a half later? Come on? I can't afford it! LOL

I am going to call tomorrow with my regret. I did already rsvp to the other party first and at this rate, I would rather be there anyway.

Thanks ladies!

    Bookmark   May 19, 2008 at 2:11AM
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I explained tactfully that I couldn't be involved in throwing the shower because 1st off, I don't agree with her having a second shower...

Ok, I think this is where you made your mistake. I think maybe you'd be in a much better position now if you'd politely declined hosting the shower without going into the details of why. Especially after hosting two other showers for her, you don't really need to explain anything. You could have said something like, "I'm sorry, I won't be able to participate as hostess this time", and left it at that.

Had you done it that way, you might not be agonizing now about whether they think you are boycotting. I realize that can't be remedied now, but I'm just saying it for the future or for others. IMHO you are never obligated to host a party for someone and you always have the right to decline if asked, without giving any excuse or reason. By the same token, I don't think it's best form to express disapproval of someone else's actions unless they somehow affect you.

But moving on from there, I agree that once you accept one invitation, you shouldn't cancel that acceptance for another invitation that arrived later. I've been in the position of having people do that to me, recant their acceptance because something else came up. To me that's the same as saying, I'll come to your event, unless something better comes up.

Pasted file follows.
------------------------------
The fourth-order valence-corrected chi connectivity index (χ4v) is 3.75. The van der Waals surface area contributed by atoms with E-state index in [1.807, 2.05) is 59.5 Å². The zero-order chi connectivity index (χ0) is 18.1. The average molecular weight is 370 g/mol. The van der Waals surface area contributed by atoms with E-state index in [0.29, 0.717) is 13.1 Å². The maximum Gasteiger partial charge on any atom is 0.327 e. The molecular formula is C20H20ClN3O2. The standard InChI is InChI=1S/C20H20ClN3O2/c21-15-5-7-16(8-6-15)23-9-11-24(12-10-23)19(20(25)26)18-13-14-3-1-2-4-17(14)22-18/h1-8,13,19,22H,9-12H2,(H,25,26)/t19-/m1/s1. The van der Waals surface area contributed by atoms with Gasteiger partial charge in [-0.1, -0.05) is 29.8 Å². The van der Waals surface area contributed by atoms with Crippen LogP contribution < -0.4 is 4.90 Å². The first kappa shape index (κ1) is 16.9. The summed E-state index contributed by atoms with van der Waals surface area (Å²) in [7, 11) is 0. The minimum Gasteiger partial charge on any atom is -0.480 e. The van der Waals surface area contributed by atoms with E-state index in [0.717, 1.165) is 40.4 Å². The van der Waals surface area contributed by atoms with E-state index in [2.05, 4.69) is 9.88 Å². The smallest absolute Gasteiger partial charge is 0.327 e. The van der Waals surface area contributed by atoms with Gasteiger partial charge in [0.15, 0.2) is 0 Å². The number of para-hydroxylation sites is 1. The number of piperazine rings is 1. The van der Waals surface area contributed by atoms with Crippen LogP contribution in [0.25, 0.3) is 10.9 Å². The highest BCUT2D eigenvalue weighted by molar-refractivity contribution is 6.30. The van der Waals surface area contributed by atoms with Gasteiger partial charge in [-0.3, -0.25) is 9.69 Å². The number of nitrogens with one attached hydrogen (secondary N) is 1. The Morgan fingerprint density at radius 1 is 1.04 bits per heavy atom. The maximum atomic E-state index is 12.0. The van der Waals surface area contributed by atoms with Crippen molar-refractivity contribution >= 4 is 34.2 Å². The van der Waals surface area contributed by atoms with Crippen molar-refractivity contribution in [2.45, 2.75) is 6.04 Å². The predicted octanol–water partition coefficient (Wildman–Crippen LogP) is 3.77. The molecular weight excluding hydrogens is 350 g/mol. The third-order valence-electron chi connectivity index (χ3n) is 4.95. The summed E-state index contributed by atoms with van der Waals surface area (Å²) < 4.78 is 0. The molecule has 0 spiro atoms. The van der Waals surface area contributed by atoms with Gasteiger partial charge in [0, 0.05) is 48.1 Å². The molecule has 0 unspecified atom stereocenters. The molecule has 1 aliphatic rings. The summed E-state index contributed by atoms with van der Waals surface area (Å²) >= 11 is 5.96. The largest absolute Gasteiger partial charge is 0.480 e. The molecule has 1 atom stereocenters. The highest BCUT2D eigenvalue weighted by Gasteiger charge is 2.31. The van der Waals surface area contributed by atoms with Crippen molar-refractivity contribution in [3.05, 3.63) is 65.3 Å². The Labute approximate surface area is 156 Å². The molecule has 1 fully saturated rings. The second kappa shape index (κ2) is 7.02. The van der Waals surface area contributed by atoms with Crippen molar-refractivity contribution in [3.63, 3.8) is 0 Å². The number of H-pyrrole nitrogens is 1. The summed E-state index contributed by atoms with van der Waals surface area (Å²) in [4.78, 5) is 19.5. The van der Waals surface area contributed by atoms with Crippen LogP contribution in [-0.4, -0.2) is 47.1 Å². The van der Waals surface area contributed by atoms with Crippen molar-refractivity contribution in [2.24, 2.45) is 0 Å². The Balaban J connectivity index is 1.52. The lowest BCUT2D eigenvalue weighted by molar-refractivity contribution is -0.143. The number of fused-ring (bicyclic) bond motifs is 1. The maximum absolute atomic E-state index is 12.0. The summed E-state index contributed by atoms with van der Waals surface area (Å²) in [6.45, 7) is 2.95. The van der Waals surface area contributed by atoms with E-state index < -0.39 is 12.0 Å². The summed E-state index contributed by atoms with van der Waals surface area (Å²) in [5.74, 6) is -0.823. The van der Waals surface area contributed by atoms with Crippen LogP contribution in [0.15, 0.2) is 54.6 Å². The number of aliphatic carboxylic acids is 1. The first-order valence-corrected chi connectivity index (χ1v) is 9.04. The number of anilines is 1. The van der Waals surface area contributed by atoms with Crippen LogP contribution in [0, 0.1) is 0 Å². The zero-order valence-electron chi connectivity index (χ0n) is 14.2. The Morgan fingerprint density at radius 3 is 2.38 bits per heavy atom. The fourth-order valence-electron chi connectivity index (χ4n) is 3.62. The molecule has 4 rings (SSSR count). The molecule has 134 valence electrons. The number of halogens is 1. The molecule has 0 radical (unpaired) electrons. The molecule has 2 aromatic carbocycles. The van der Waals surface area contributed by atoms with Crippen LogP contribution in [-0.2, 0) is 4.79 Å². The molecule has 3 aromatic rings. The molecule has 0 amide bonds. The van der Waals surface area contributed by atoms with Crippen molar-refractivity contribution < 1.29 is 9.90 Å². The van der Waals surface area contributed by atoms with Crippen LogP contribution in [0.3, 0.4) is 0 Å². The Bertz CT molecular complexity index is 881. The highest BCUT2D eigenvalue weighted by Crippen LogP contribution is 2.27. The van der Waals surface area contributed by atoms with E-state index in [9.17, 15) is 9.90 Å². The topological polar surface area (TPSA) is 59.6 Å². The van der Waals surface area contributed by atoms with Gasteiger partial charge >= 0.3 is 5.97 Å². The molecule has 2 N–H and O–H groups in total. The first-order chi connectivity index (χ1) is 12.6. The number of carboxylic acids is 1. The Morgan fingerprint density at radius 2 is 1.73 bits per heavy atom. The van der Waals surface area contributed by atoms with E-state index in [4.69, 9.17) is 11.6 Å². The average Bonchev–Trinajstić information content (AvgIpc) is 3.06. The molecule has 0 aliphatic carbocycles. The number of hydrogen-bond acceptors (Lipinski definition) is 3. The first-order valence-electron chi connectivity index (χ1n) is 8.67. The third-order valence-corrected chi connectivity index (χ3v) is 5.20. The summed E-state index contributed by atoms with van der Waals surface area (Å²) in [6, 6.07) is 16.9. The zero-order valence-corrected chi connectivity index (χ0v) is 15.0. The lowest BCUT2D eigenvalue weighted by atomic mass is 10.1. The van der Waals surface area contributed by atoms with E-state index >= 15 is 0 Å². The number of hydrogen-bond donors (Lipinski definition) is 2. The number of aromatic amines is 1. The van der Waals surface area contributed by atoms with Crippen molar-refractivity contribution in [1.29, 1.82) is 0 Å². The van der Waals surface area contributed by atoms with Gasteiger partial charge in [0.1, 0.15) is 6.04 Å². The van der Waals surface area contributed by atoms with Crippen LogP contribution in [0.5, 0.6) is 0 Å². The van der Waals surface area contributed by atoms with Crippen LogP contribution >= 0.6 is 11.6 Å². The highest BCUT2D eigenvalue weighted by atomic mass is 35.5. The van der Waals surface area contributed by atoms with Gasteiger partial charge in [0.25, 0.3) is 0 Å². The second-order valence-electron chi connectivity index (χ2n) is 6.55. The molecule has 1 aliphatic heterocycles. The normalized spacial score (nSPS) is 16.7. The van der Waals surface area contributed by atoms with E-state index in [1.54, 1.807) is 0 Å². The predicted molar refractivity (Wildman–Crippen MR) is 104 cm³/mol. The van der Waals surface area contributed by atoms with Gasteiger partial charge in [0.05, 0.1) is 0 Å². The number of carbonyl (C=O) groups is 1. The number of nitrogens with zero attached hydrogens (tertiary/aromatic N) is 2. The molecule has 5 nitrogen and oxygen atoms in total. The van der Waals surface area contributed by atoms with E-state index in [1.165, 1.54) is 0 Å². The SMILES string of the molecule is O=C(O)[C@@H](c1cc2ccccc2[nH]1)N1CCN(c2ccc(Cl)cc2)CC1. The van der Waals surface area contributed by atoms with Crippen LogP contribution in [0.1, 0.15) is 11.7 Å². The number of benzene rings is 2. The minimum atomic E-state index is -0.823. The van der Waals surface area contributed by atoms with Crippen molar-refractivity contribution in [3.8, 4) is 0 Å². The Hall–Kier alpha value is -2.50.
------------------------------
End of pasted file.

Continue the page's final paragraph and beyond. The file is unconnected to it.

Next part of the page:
I agree with the idea of just calling your cousin and personally declining, telling her you had a previous engagement and that you're sorry you have to miss her shower. No explanation of what that engagement is should be necessary. Personally I'd go ahead and send a gift because, well, let's face it, if you didn't have the previous engagement, regardless of your feelings about 2nd showers, you would have gone, right?

    Bookmark   May 19, 2008 at 12:50PM
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I do not attend showers for second babies.

You need to go to the child's party since you had commited to that first.

Send a baby gift after the baby has arrived. It's fine.

    Bookmark   May 19, 2008 at 4:24PM
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I too think that some other type of party is preferable to a gift shower after the first baby, unless there are special circumstances like a long gap. But I wouldn't boycott a shower for a second baby just because I wouldn't give one.

In the OP's case, I agree that her feelings about multiple showers are irrelevant -- she just has already made a commitment for that day. Only she knows if the prior commitment is really not the kind of thing that "counts," if you know what I mean: it's one thing if it's a party to which she was invited as well as her kids, another if it's a children's birthday party to which her kids were invited, and someone else could take them.

But even if she doesn't have a prior engagement, there's no law that anyone MUST attend everything to which they invited anyway. So she could just send her regrets and a gift. Why not? After all, this is her cousin, so I presume she'd be sending some kind of baby gift anyway. If she sends a gift to the shower, then she needn't bother after the baby is born.

The only problem here -- and lowspark nailed it -- is that she earlier made a point of airing her feelings about repeat showers, perhaps including all that stuff about how "high end" the gifts were last time, etc. The concern is that her absence therefore might be construed as a judgmental comment, at least to the person or people she said it to, even if they didn't repeat it to the mom-to-be or others.

"I don't think it's best form to express disapproval of someone else's actions unless they somehow affect you," said lowspark. I think she's correct, and I think this story shows how it's not just bad form, it's asking for trouble. It's tempting, but it's a mistake.

And it goes to show you that it SEEMS like a good idea to give reasons for your choices, but it often backfires, as it may have done here, no matter what she does about this invitation.